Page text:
BERLIN – A pastor can continue to describe a film about the Israel-Palestinian conflict as anti-Semitic, a regional court in Bavaria covering the cities of Nürnberg-Fürth ruled on Friday.

The film, We refuse to be enemies, by Stefanie Landgraf, a local director, compares a Palestinian refugee camp in the West Bank with the Warsaw Ghetto under the Third Reich.

The pastor argued that the film strengthens the neo-Nazi scene and anti-Semitism in the Federal Republic, according to a report in the local Nordbayern paper.

Nordbayern added that the court affirmed the pastor’s criticism as protected by freedom of speech.

The pastor accused the film of anti-Semitism because of comparisons between the Jewish state and Nazi Germany.

In addition to the alleged demonization of Israel through the Nazi comparison, the pastor labeled the film anti-Semitic because a Jewish museum is charged with manipulating the Holocaust in order to steal land from the Palestinians.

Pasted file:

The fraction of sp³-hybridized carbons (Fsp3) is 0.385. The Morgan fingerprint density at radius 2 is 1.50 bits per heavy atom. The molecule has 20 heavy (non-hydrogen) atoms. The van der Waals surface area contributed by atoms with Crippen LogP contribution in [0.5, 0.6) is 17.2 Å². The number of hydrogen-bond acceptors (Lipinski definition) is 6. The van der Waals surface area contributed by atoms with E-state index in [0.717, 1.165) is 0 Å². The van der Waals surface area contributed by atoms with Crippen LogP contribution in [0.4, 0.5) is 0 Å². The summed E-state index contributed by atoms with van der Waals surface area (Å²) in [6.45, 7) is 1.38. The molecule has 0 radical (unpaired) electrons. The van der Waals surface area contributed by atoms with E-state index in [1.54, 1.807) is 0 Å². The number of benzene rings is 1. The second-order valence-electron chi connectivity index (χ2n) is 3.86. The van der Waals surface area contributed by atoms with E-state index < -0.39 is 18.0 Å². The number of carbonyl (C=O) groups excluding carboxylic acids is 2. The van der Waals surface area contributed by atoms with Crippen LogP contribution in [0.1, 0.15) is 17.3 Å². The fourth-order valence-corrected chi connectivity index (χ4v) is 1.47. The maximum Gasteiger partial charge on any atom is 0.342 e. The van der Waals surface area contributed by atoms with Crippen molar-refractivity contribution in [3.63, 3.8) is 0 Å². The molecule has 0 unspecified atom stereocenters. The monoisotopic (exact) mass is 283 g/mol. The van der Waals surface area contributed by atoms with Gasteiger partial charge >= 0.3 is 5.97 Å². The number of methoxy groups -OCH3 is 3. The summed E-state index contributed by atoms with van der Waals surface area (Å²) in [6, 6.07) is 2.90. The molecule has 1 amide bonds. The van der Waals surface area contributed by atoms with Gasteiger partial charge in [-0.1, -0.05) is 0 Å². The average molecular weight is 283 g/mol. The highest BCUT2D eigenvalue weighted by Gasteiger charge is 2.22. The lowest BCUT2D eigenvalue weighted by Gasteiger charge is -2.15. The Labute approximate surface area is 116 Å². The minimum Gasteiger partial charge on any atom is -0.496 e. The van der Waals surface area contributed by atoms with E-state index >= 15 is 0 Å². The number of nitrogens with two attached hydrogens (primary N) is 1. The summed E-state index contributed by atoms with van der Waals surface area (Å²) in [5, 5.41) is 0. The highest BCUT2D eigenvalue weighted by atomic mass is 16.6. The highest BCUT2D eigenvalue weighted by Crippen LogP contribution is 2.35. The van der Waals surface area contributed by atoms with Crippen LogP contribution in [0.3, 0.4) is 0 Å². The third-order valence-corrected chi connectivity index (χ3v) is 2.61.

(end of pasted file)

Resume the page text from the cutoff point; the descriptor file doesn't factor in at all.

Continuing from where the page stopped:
However, Nathan Gelbart, a leading international expert on media law, wrote to The Jerusalem Post by email, “The magistrate’s court has not ruled Ms. Landgraf’s movie as anti-Semitic but just has allowed the defendant to continue to call this movie anti- Semitic as a legitimate expression of his views and thoughts which are protected by article five of the German Constitution.“ Gelbart, who practices law for the Berlin-based FPS firm, added, “Ms. Landgraf might not like it but has to live with it since the defendant has not crossed the red line calling her movie anti-Semitic without any reasons.”

In response to the school ban of her film, Landgraf said, “Germany must stop to impose such restrictions.”

She said Israel is responsible for the expulsion of the Palestinians and permanently violates human rights.

The oldest serving head of a German Jewish community, Arno Hamburger of the Israelitischen Kultusgemeinde (IKG) organization in Nürnberg, slammed the film for its distorted depiction of Israel.

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